The State of Texas v. William Derek Groves Appeal from 27th District Court of Lampasas County (memorandum opinion)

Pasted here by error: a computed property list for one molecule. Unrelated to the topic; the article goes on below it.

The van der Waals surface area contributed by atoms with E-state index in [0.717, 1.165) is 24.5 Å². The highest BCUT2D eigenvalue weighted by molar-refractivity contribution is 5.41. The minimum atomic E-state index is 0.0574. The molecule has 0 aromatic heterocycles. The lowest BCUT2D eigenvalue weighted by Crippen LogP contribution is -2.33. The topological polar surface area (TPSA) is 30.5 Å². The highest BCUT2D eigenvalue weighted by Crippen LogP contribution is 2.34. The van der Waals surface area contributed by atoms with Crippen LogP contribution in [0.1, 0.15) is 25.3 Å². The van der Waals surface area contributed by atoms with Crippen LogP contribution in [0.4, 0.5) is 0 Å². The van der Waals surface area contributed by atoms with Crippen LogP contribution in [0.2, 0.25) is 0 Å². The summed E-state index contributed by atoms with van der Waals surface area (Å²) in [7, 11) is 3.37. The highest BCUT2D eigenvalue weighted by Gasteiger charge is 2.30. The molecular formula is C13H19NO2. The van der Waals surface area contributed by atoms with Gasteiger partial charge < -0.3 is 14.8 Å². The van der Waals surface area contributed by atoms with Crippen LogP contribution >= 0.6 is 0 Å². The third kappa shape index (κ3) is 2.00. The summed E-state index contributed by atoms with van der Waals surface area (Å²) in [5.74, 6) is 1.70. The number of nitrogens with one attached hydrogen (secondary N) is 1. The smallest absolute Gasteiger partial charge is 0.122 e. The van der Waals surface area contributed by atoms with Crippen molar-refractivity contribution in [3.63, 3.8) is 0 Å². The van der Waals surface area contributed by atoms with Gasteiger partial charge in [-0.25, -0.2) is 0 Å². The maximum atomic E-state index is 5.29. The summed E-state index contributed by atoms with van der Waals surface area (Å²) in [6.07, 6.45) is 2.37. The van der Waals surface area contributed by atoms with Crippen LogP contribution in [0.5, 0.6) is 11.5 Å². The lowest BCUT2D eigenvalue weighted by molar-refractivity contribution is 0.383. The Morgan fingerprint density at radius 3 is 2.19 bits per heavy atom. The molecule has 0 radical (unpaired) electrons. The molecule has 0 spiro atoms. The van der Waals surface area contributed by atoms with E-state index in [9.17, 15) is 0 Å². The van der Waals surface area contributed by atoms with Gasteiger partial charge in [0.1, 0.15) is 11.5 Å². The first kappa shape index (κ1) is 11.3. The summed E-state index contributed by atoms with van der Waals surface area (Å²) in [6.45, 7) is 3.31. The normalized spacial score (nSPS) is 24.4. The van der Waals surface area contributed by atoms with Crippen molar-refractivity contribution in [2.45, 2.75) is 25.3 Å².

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TEXAS COURT OF APPEALS, THIRD DISTRICT, AT AUSTIN NO. 03-21-00352-CR The State of Texas, Appellant v. William Derek Groves, Appellee FROM THE 27TH DISTRICT COURT OF LAMPASAS COUNTY NO. 10,552, THE HONORABLE JOHN GAUNTT, JUDGE PRESIDING MEMORANDUM OPINION William Derek Groves was indicted for the state-jail felony of possessing five pounds or less but more than four ounces of marijuana. See Tex. Health & Safety Code § 481.121(a), (b)(3). He moved to suppress all evidence seized by officers resulting from their December 4, 2020 search of his home. After an evidentiary hearing, the trial court granted the motion and entered findings of fact and conclusions of law. In two appellate issues, the State contends that the trial court erred by making (1) fact findings that are unsupported by the record and inconsistent with conclusive evidence to the contrary, particularly a bodycam recording, and (2) a conclusion that Groves did not give lawful consent for the search and seizure. We affirm. BACKGROUND While Groves was out of town, his ex-wife called police and reported that there was marijuana at his house. She lied to the police and said that she was there to pick up her minor son, even though she already had the son and it was not a scheduled pick-up day. Two Lampasas Police Department officers, Investigator Nicholas Roberts and Officer John Bowman, went to the home that day to investigate. When they arrived, no one was home. They immediately walked up the driveway and walked to the rear of the home to a detached carport connected to a small, brick structure and a large fenced-in backyard. Roberts crawled over some wood and looked through the windows of the structure, but he saw nothing illegal. Then Bowman called him back towards the south side of the home to a small attached garage and greenhouse. Walking back, Roberts smelled marijuana. He looked through a window of the greenhouse through a small rip in the window screen and saw what he believed to be marijuana plants. He didn’t “have to manipulate anything or move anything to look through.” The officers discussed what to do next, and Roberts said that they will “call Mr. Groves and explain to him that this one here [the marijuana] we are going to seize because we[’ve] seen it” from the driveway. During the call Bowman told Groves, “I’ve already located your marijuana grow inside your house,” “you just need to come here to meet us so we can talk about it,” and “I’m not here to play games.” Groves explained that he was out of town and his adult son, who lives with him sometimes, was there earlier when his ex-wife came to the house alone. Then Roberts told him that “we are going to seize that marijuana” but “we want to be as least intrusive about it as we can—we don’t want to cause property damage” and “we’re gonna confiscate what’s illegal.” He asked Groves “for consent to search the house” to ward off the need for the officers to get a warrant and told him, “we have to get that, and I do not want to cause property damage to your house.” Groves, according to Roberts, “ultimately g[a]ve [him] consent to search the house.” Groves said that he’d be glad to have his adult son open the home up. Groves then called his son and called the officers back to tell them that his son was on the way to open “that room” up for the officers and the rest of the home as well. During this second call with 2 Groves, Roberts told him that he would not be arrested that day but that if he did not give his consent for the officers to go inside, they would soon prepare a search warrant so they could go inside that day, and Groves responded that his son was on the way. The son soon arrived, and the officers called Groves again to confirm his consent to search the home, including that he was allowing his son to let the officers “into the house into the side room” where they saw the plants. They told him that he had the right to withdraw consent at any time, by calling his son and then having him pass the phone to the officers for Groves to talk to them, and Groves responded, “OK.” They ended the call; the son let the officers in the home, including into the greenhouse; they seized over four ounces of what they believed to be marijuana; and they called Groves to tell him when they had finished. The State indicted Groves for state-jail-felony possession of marijuana, and he moved to suppress all evidence that resulted from the officers’ search. During the hearing on the motion, Roberts and Groves both testified. Roberts agreed that “a fair conclusion from that” property-damage “statement” that he made to Groves during their first phone call is that if the homeowner doesn’t “do something, they’re going to cause property damage and get into my house.” About the ex-wife’s tip, Roberts had not believed that the ex-wife had been trespassing because “it was involving a child pickup or a drop-off.” But he agreed that it’s “common sense” that “an ex” would not customarily “go looking into the side windows of a residence of her ex-husband” for a child “pickup and delivery.” He also said that it’s “a fair statement” that he had “no information whatsoever that [the ex-wife] had a right to be where she was when she allegedly saw this alleged marijuana.” And he did not know her “visitation schedule if she would be picking up or delivering that day” and did not know of any other reason for her to be at Groves’s home. 3 About the home itself, he said that a visitor would approach by going to the front door, which meant that “the south side” would be outside that visitor “boundary.” Groves explained his contentious relationship with his ex-wife and the custody schedule, including that his ex-wife’s picking their minor son up on the day in question would not have been the schedule because she had possession of him already that day. And though Groves admitted telling “the officers that they could go into [his] house,” he explained that he did so based on his view “that if I was compliant and allowed them to go ahead, that they could just take that and leave, [and] there would be no need for arrest or break [sic] anything to enter the home, [and] that they would just take it and go[,] and we would sort it out” in the coming days. Also during the hearing, the trial court admitted into evidence the State’s two exhibits—the police report of the search and Bowman’s bodycam recording of the relevant events. But afterward, the court granted Groves’s motion to suppress. The court made the following findings of fact and conclusions of law in support of its ruling: The State stipulated that a warrantless search of Defendant’s home was done on December 4, 2020. The State contended that the search was based on Defendant’s consent, and the evidence found was therefore admissible. The Court granted the Motion to Suppress. Findings of Fact 1. Defendant had a contentious relationship with his ex-wife, Judith McGinty. She reported to authorities that there was a marijuana grow at Defendant’s house. She reported to Officer Bowman that she had been at the house to pick up their son and that while she was there she could smell a strong odor of marijuana, and looked into a room from outside the house and could see marijuana plants growing inside the house. 2. Bowman met with [Investigator] Roberts and they went to investigate the house. Bowman reported that when they arrived “I exited my patrol car and I could immediately smell a strong odor of marijuana from the street,” quoting from his offense report. 4 3. [Investigator] Roberts testified that he could not smell marijuana until he was on the property, looking through the crack of the window covering and could then see the growing marijuana plants. 4. [Investigator] Roberts contacted Defendant who was in San Antonio and told him they were going to enter his house and confiscate the evidence and if he did not want his house damaged he should get someone to open it up. 5. The house was ultimately opened and evidence seized. 6. [Investigator] Roberts testified that he thought that he could smell illegal marijuana, but could not tell the growing plants apart. 7. Defendant testified that his relationship with hi[s] ex-wife was contentious. That she was not on his premises with permission, and she had had possession of the child since earlier in the week. 8. The Court finds that Bowman’s report is not credible. The Court finds that Judith McGinty’s reports, if made, are not credible. The Court finds that the Defendant’s testimony is credible. The Court finds that [Investigator] Roberts[’s] testimony about only smelling marijuana when he was looking through the window coverings is credible. 9. The Court finds that the search was not made with informed consent. 10. The Court finds that no exigent circumstances existed upon which a warrantless search of Defendant’s home could be conducted. Conclusions of Law 11. The search of Defendant’s home was made without a warrant, no exigent circumstances existed which would justify the search, and the search was not made with informed consent. The Motion to Suppress is Granted, and any evidence obtained therefrom is excluded from evidence. The State now appeals the suppression order. STANDARD OF REVIEW AND APPLICABLE LAW We review a suppression order under a bifurcated standard of review. State v. Pena, 581 S.W.3d 467, 474 (Tex. App.—Austin 2019, pet. ref’d) (quoting State v. Cuong Phu Le, 463 S.W.3d 872, 876 (Tex. Crim. App. 2015)). We give almost total deference to (i) the trial 5 court’s findings of historical facts if those findings are supported by the record and (ii) its application of the law to questions of fact, and to mixed questions of fact and law, if the application depended on evaluating witness credibility or demeanor. See State v. Granville, 423 S.W.3d 399, 404 (Tex. Crim. App. 2014); Pena, 581 S.W.3d at 474 (quoting Cuong Phu Le, 463 S.W.3d at 876; Crain v. State, 315 S.W.3d 43, 48 (Tex. Crim. App. 2010)). “If the trial court makes a finding of fact that is derived from video evidence admitted at a suppression hearing, that finding ‘is still reviewed under a deferential standard.’” Pena, 581 S.W.3d at 474 (quoting Carter v. State, 309 S.W.3d 31, 40 (Tex. Crim. App. 2010)). By contrast, we review de novo the court’s legal conclusions and the rest of its application of the law to the facts. See id. (quoting Cuong Phu Le, 463 S.W.3d at 876). We view the record in the light most favorable to the trial court’s decision. Granville, 423 S.W.3d at 404; Pena, 581 S.W.3d at 474 (quoting State v. Story, 445 S.W.3d 729, 732 (Tex. Crim. App. 2014)). We must affirm the trial court’s order “if it is correct under any theory of law applicable to the case regardless of whether the trial court based its ruling on that theory, but ‘a trial court’s ruling will not be reversed based on a legal theory that the complaining party did not present to it.’” Pena, 581 S.W.3d at 474 (quoting Story, 445 S.W.3d at 732); accord Hailey v. State, 87 S.W.3d 118, 122 (Tex. Crim. App. 2002). “When there are no written findings explaining the factual basis for the trial judge’s decision, we imply findings of fact that support his ruling so long as the evidence supports those implied findings.” Meekins v. State, 340 S.W.3d 454, 460 (Tex. Crim. App. 2011). The Fourth Amendment assures the “right of the people to be secure in their persons, houses, papers, and effects, against unreasonable searches and seizures.” Our state constitution likewise provides that “[t]he people shall be secure in their persons, houses, papers 6 and possessions, from all unreasonable seizures or searches.” Tex. Const. art. I, § 9. Because of these guarantees, officers generally must obtain a warrant before conducting searches or seizing items unless an exception to the default warrant requirement applies. See Collins v. Virginia, 138 S. Ct. 1663, 1669 (2018); State v. Villarreal, 475 S.W.3d 784, 796 (Tex. Crim. App. 2014); Pena, 581 S.W.3d at 480–81. The State bears the burden of proving an exception to the default warrant requirement. See State v. Martinez, 569 S.W.3d 621, 624 (Tex. Crim. App. 2019). Absent proof of a recognized exception to the warrant requirement, evidence obtained in violation of the federal or state constitutions, or a state statute, and without a warrant should be suppressed. See Tex. Code Crim. Proc. art. 38.23(a). Thus, all direct and indirect products of a search or seizure should be suppressed when illegal conduct has been established and it is also shown that the evidence in question “has been come at by exploitation of that illegality.” See Wong Sun v. United States, 371 U.S. 471, 484, 488 (1963); Wehrenberg v. State, 416 S.W.3d 458, 464 (Tex. Crim. App. 2013); State v. Iduarte, 268 S.W.3d 544, 550–51 (Tex. Crim. App. 2008). The defendant bears the initial Article 38.23(a) burden to show a “causal connection” between the illegality and the evidence seized or found by a search and sought to be suppressed. See Wehrenberg, 416 S.W.3d at 468; Pham v. State, 175 S.W.3d 767, 772 (Tex. Crim. App. 2005). One exception to the default warrant requirement for a search of a home is the homeowner’s voluntary consent to the search. See Tucker v. State, 369 S.W.3d 179, 185 (Tex. Crim. App. 2012); Meekins, 340 S.W.3d at 458. “[T]wo competing concerns must be accommodated in determining the meaning of a ‘voluntary’ consent—the legitimate need for such searches and the equally important requirement of assuring the absence of coercion.” Tucker, 369 S.W.3d at 185 (quoting Schneckloth v. Bustamonte, 412 U.S. 218, 227 (1973)). 7 A person’s voluntariness in consenting is to be determined from all the circumstances. See id.; Meekins, 340 S.W.3d at 459. Consent that is “coerced, by explicit or implicit means, by implied threat or covert force,” is not voluntary. See Meekins, 340 S.W.3d at 459 & n.15 (quoting Schneckloth, 412 U.S. at 228); accord Tucker, 369 S.W.3d at 185. Further, consent resulting from “physical or psychological pressures brought to bear by law enforcement” can be involuntary. Fienen v. State, 390 S.W.3d 328, 333 (Tex. Crim. App. 2012) (citing Meekins, 340 S.W.3d at 458–59); accord State v. Ruiz, 581 S.W.3d 782, 786 (Tex. Crim. App. 2019). We are to “review the totality of the circumstances of a particular police–citizen interaction from the point of view of the objectively reasonable person, without regard for the subjective thoughts or intents of either the officer or the citizen” and decide “whether the person’s ‘will ha[s] been overborne and his capacity for self-determination critically impaired,’ such that his consent to search must have been involuntary.” Meekins, 340 S.W.3d at 459 (internal quotation omitted) (quoting United States v. Watson, 423 U.S. 411, 424 (1976)). Many factors can be involved in reviewing voluntariness, including “physical mistreatment, use of violence, threats, threats of violence, promises or inducements, deception or trickery, and the physical and mental condition and capacity of the defendant within the totality of the circumstances.” Id. at 460 n.26 (internal quotation omitted) (quoting United States v. Pena, 143 F.3d 1363, 1367 (10th Cir. 1998)). “An officer’s request for consent to search does not taint an otherwise consensual encounter as long as the police do not convey a message that compliance with their request is required.” Meekins, 340 S.W.3d at 460 n.26 (quoting Pena, 143 F.3d at 1367). The State must prove the voluntariness of a consent by clear and convincing evidence. Id. at 459. In part because of this burden of proof, we must accept a trial court’s involuntariness finding “unless it is clearly erroneous.” Id. at 460 & n.27 (citing Juarez v. State, 8 758 S.W.2d 772, 781 (Tex. Crim. App. 1988), overruled on other grounds by Boyle v. State, 820 S.W.2d 122, 132 n.10 (Tex. Crim. App. 1989)). The clear-error standard means that “the party that prevailed in the trial court is afforded the strongest legitimate view of the evidence and all reasonable inferences that may be drawn from that evidence.” Id. at 460 & n.28 (internal quotation omitted) (quoting State v. Garcia-Cantu, 253 S.W.3d 236, 241 (Tex. Crim. App. 2008)). Thus, when “there is more than one permissible view of the totality of the evidence” on consent, we are to affirm the trial court’s decision. See id. at 465. DISCUSSION The State’s appellate issues attack the trial court’s findings and conclusions about Groves’s consent to the officers’ search. On that topic, the trial court made both a finding and a conclusion that “the search was not made with informed consent.” Based on these, and on the added finding and conclusion that “no exigent circumstances existed” for the search, the court concluded that Groves’s motion should be granted and ordered that “any evidence obtained” from the search “is excluded from evidence.” We infer from the trial court’s ruling and findings and conclusions that the court also ruled that Groves had not given voluntary consent to the search. See Pena, 581 S.W.3d at 474 (trial court’s ruling must be upheld on any legal theory applicable to the case, even if the theory is not one on which the trial court itself relied); accord Hailey, 87 S.W.3d at 122; see also Tucker, 369 S.W.3d at 184 (explaining that prior decision treated trial court’s denial of motion to suppress absent findings and conclusions as including an “implicit finding of voluntary consent” (citing Carmouche v. State, 10 S.W.3d 323, 332 (Tex. Crim. App. 2000))); Meekins, 340 S.W.3d at 458–60 (treating trial court’s ruling as including finding that consent to search was voluntary when 9 trial court denied motion to suppress absent findings and conclusions). While some of the older consent cases speak of informed consent,1 the more recent decisions of the Court of Criminal Appeals speak in terms of voluntary consent, see Ruiz, 581 S.W.3d at 786; Tucker, 369 S.W.3d at 184–85; Meekins, 340 S.W.3d at 458. Put simply, searches voluntarily consented to survive the Fourth Amendment, and those not voluntarily consented to, without some other legal justification, do not. We thus view the trial court’s suppression order as based on a ruling that Groves did not voluntarily consent to the search. See Montanez v. State, 195 S.W.3d 101, 103, 105–09 (Tex. Crim. App. 2006) (analyzing defendant’s “informed consent” argument under voluntary-consent standards). In its second issue, the State contends that the trial court erred by granting the motion to suppress based on its ruling that Groves did not consent to the search. The State stipulated that its search here was without a warrant, so it was the State’s burden in the trial court to prove its assertion of the consent exception to the warrant requirement. See Martinez, 569 S.W.3d at 624; Amador v. State, 221 S.W.3d 666, 672–73 (Tex. Crim. App. 2007). To evaluate the State’s appellate contention, we consider the totality of the circumstances in the light most favorable to the trial court’s decision. See Granville, 423 S.W.3d at 404; Tucker, 369 S.W.3d at 185; Meekins, 340 S.W.3d at 459; Pena, 581 S.W.3d at 474. During the officers’ first phone call to him, Roberts told Groves that the officers “are going to” seize the marijuana they saw but that they wanted to do so without causing property See, e.g., Williams v. State, 668 S.W.2d 692, 699 (Tex. Crim. App. 1983) (“[A]ppellant’s father, with full authority to do so, freely and voluntarily gave informed consent to the police entry of the house and the bedroom.”); Capello v. State, 775 S.W.2d 476, 484 (Tex. App.—Austin 1989, pet. ref’d) (“Appellant also does not complain . . . that he did not . . . freely give his informed consent to the search.”). 1 10 damage and with the least intrusion possible. Later during the first phone call, Roberts asked for Groves’s consent to search the home to ward off the need for the officers to get a warrant. He mentioned property damage again during a later call with Groves. On cross-examination, Roberts agreed that “a fair conclusion from” the property-damage “statement” is that if the homeowner does not “do something, they’re going to cause property damage and get into my house.” Then during their next call, Roberts told Groves that if he did not give his consent for the officers to go inside, they would soon prepare a search warrant so they could go inside that day. The bodycam recording reflects these statements from the phone calls, and the trial court was within its rights to assess the officers’ and Groves’s respective tones of voice and demeanors and the officers’ promises and language. See Meekins, 340 S.W.3d at 464 (stating that “evidence of factors that would tend to show coercion” include “an officer’s display of a weapon, threats, promises, deception, physical touching, or a demanding tone of voice or language”); Garcia-Cantu, 253 S.W.3d at 248 (“The trial judge could have concluded that, based upon Officer Okland’s tone and demeanor on the witness stand, as well as his tone and demeanor as seen and heard on the video recording, that the officer’s questioning was more in the nature of an official command rather than a friendly or neutral inquiry.”); see also Tucker, 369 S.W.3d at 187 n.1 (Alcalá, J., joined by Keller, P.J., concurring) (explaining that video evidence is rarely indisputable, and thus that interpreting video evidence is best left to factfinders, because factfinders often must interpret tones of voice, attitudes, and “any other pertinent matters” about the people and events depicted). Although the officers asked several times for Groves’s consent to search the home and told him that he could revoke consent and gave him time to do so, the trial court’s implicit view that the threat of property damage coerced Groves into giving consent, or that the officers conveyed that compliance with their request was required, is a permissible view of the officers’ promises, 11 demeanor, and tone. See Meekins, 340 S.W.3d at 460 n.26, 465. Because the trial court’s view of the evidence is a “permissible” one, we cannot reverse its suppression decision. See id. at 465. We thus overrule the State’s second issue.2 CONCLUSION We affirm the suppression order. __________________________________________ Chari L. Kelly, Justice Before Chief Justice Byrne, Justices Triana and Kelly Affirmed Filed: February 25, 2022 Do Not Publish We need not reach the State’s first issue. See Tex. R. App. P. 47.1. In that issue, the State contends that the trial court’s “informed consent” finding of fact is unsupported by the record and inconsistent with “conclusive evidence”—the bodycam recording—showing that the officers did indeed inform Groves of all relevant matters, including “the basis of the request to search, that he was not under threat of imminent arrest, that [the] officers th[ought] they had good PC (probable cause) for a search warrant,” and his “right to withdraw consent and . . . instructions on how to exercise that right.” Voluntariness review, as stated above, considers all the circumstances, not just one or another. See Tucker v. State, 369 S.W.3d 179, 185 (Tex. Crim. App. 2012); Meekins v. State, 340 S.W.3d 454, 459 (Tex. Crim. App. 2011). Thus, one factor alone does not turn the voluntariness inquiry. United States v. Morales, 171 F.3d 978, 983 (5th Cir. 1999) (per curiam); Arcila v. State, 788 S.W.2d 587, 591 (Tex. App.—Dallas 1990), aff’d, 834 S.W.2d 357 (Tex. Crim. App. 1992), overruled in part on other grounds, Guzman v. State, 955 S.W.2d 85, 90 (Tex. Crim. App. 1997); accord State v. $217,590.00 in U.S. currency, 18 S.W.3d 631, 634 (Tex. 2000). In this way, the factual matter of whether Groves’s consent was informed, alone, would not dispose of this appeal, so we need not review that lone factual matter. 2 Nevertheless, “informed consent” can play a role elsewhere even if it is not dispositive here, for example, in cases involving either defendants who do not speak English, see, e.g., Arcila, 788 S.W.2d at 592–93, or medical procedures like blood draws, see, e.g., Peddicord v. State, 942 S.W.2d 100, 108 (Tex. App.—Amarillo 1997, no pet.). 12